Dr Bitso speaks at UJ’s Online Seminar: The Changing Role of Teacher Librarians and Digital Literacy amidst Covid-19
The advent of the Covid-19 pandemic has presented immense opportunities, but there is no doubt it has also presented daunting challenges as we navigate ourselves through the digital dispensation.
This is according to Dr Connie Bitso, Director of Libraries who spoke during an online seminar hosted by the University of Johannesburg on 7 and 8 September.
Dr Bitso was among seven speakers, including Professor Jonathan Jansen - adistinguished Professor of Education at the University of Stellenbosch who also delivered the keynote address.
Dr Bitso’s presentation was titled: Digital Literacy amidst Covid-19 and the changing role of Teacher Librarians: opportunities and challenges. She gave an overview on the aspects that enhance and impede digital literacy.
In the library context, being digitally literate has presented more opportunities and opened several channels in regards to discovering and engaging information during this period.
“Libraries have been offering virtual learning environments and electronic information. However, amidst Covd-19, we had to swiftly move to 100% of what we offered,” she said.
Speaking about the impact of Covid-19 in the education sector, Dr Bisto said the pandemic has no doubt magnified and exacerbated the inequalities that exist in our education system.
“There has always been education inequalities which translate into digital exclusion and ultimately digital illiteracy. We know our government is committed to free universal education, primarily in the basic education sector. But now we are left wondering whether during Covid-19, when confronted with glaring disparities and inequalities, the commitment and the move towards a just society is feasible or not”, said Dr Bitso.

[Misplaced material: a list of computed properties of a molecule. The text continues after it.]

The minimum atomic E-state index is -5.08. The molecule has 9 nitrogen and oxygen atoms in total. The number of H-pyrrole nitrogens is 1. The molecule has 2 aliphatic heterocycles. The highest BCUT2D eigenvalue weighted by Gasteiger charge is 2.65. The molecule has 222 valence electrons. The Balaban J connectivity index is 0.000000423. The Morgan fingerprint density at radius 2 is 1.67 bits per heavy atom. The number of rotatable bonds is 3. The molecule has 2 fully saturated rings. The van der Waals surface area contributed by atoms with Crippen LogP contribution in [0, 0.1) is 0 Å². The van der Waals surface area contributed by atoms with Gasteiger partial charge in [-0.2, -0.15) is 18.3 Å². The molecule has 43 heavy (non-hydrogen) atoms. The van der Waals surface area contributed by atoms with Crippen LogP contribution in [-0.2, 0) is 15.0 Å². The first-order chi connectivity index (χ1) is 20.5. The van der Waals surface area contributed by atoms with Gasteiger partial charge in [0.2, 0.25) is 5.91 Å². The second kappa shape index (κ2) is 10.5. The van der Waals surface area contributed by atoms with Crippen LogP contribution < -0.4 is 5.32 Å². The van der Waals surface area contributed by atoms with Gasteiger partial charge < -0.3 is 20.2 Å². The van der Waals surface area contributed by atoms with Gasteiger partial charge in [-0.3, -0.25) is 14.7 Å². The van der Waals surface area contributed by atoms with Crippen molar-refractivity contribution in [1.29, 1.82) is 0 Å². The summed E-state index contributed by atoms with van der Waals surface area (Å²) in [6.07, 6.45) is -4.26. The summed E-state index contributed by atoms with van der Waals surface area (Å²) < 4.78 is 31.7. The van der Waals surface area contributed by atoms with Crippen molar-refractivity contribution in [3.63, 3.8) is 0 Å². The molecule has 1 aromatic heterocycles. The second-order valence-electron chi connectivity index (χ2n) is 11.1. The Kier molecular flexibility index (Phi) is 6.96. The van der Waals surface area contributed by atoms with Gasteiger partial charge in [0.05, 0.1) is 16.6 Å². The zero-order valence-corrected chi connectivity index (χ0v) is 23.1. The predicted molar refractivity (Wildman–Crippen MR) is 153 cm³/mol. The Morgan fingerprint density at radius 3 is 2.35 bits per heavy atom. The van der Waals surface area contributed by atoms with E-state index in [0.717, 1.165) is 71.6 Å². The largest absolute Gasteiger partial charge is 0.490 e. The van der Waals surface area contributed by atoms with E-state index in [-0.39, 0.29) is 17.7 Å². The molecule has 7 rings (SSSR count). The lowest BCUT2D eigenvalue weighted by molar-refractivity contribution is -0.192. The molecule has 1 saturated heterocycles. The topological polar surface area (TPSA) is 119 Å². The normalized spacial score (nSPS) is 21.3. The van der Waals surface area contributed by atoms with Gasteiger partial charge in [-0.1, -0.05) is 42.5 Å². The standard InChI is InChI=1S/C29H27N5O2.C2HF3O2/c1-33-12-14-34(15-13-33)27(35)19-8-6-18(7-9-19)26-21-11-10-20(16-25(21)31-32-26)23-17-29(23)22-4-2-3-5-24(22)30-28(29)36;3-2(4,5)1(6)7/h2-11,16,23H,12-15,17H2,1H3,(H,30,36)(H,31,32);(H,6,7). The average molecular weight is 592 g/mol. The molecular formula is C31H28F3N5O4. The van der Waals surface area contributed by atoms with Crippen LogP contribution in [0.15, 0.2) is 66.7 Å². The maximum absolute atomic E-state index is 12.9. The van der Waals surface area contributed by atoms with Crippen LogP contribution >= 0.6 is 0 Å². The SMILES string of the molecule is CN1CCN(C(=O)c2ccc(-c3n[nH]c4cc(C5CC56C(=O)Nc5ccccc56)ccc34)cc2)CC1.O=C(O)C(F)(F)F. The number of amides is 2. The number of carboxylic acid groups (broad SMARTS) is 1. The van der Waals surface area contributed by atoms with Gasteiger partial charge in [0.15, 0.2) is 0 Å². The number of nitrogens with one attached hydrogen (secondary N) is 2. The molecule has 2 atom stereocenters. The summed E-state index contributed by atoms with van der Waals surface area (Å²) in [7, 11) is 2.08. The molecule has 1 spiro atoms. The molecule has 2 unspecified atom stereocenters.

She cited the following as Opportunities
- Open science, open sources, open data and open scholarship.
- Self-paced interactive learning.
- Social networks and collaborations.
- Variety of teaching methods and materials.
- Wealth of resources and tools for information creation, consumption and presentation.
- Exposure to visuals, diagrams, charts, tables and maps.
- Advanced software engineering with API (application programming interface) and search algorithms.
- Covid-19 compelling working remotely and encouraging online engagements.
- Disconnection, exclusion and marginalisation in the digital revolution and its potential dividends.
- Cyber security
- Dwindling budgets
- Covid-19 (While it presented enormous opportunities it also presented challenges)
- Managing the overload and noise from pop-ups, adverts etc.
- Identifying yourself, others and pertinent resources.
- Keeping up and remaining relevant.
In wrapping-up her presentation she urged participants to think of how school libraries or multimedia centres will thrive within the current basic education funding landscape and the potential impacting conditions.
“Over and above, technology, imperative literacies and the future of libraries depend on the ubiquity of personal skills, agility, problem-solving attitudes and creativity,” she concluded.
Dr Connie Bitso is the Director of University of Fort Hare (UFH) Libraries. Prior to this position, she was a senior lecturer at the University of Cape Town (UCT). She taught Information Architecture and Metadata; Knowledge Organisation & Management; Resource Description & Communication; and Teaching & Learning for LIS Professionals. She leverages on her knowledge of these subjects matter to lead UFH Libraries' strategy in digitisation, digital scholarship, research data management and semantic web.
She graduated with a PhD in Information Science from the University of Pretoria and has a Master's degree in Library and Information Science from UCT. Having started her career as a high school teacher, she appreciates schooling systems and understands the critical role of school libraries as well as the importance of inculcating information literacy and cognate literacies at basic education. She has grassroots experience of university-school partnerships, which is evident in her publications and community engagements.
By Aretha Linden